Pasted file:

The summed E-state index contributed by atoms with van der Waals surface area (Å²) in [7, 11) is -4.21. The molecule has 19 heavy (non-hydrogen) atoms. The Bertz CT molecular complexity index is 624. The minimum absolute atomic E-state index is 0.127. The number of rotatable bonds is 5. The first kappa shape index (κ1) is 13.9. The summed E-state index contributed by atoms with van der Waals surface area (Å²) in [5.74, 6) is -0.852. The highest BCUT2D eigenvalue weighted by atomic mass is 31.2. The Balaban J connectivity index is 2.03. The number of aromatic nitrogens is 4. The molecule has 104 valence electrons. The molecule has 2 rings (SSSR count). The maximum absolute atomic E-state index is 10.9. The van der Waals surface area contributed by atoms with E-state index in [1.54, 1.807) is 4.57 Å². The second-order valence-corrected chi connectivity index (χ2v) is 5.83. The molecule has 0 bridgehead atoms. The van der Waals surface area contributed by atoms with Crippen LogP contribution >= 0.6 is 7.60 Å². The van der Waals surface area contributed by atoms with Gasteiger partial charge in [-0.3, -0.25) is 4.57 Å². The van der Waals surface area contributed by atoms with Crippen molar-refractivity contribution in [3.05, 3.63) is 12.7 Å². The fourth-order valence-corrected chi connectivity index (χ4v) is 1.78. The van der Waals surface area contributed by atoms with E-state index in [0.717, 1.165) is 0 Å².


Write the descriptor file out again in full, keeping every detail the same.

The summed E-state index contributed by atoms with van der Waals surface area (Å²) in [7, 11) is -4.21. The molecule has 19 heavy (non-hydrogen) atoms. The Bertz CT molecular complexity index is 624. The minimum absolute atomic E-state index is 0.127. The number of rotatable bonds is 5. The first kappa shape index (κ1) is 13.9. The summed E-state index contributed by atoms with van der Waals surface area (Å²) in [5.74, 6) is -0.852. The highest BCUT2D eigenvalue weighted by atomic mass is 31.2. The Balaban J connectivity index is 2.03. The number of aromatic nitrogens is 4. The molecule has 104 valence electrons. The molecule has 2 rings (SSSR count). The maximum absolute atomic E-state index is 10.9. The van der Waals surface area contributed by atoms with E-state index in [1.54, 1.807) is 4.57 Å². The second-order valence-corrected chi connectivity index (χ2v) is 5.83. The molecule has 0 bridgehead atoms. The van der Waals surface area contributed by atoms with Crippen LogP contribution >= 0.6 is 7.60 Å². The van der Waals surface area contributed by atoms with Gasteiger partial charge in [-0.3, -0.25) is 4.57 Å². The van der Waals surface area contributed by atoms with Crippen molar-refractivity contribution in [3.05, 3.63) is 12.7 Å². The fourth-order valence-corrected chi connectivity index (χ4v) is 1.78. The van der Waals surface area contributed by atoms with E-state index in [0.717, 1.165) is 0 Å².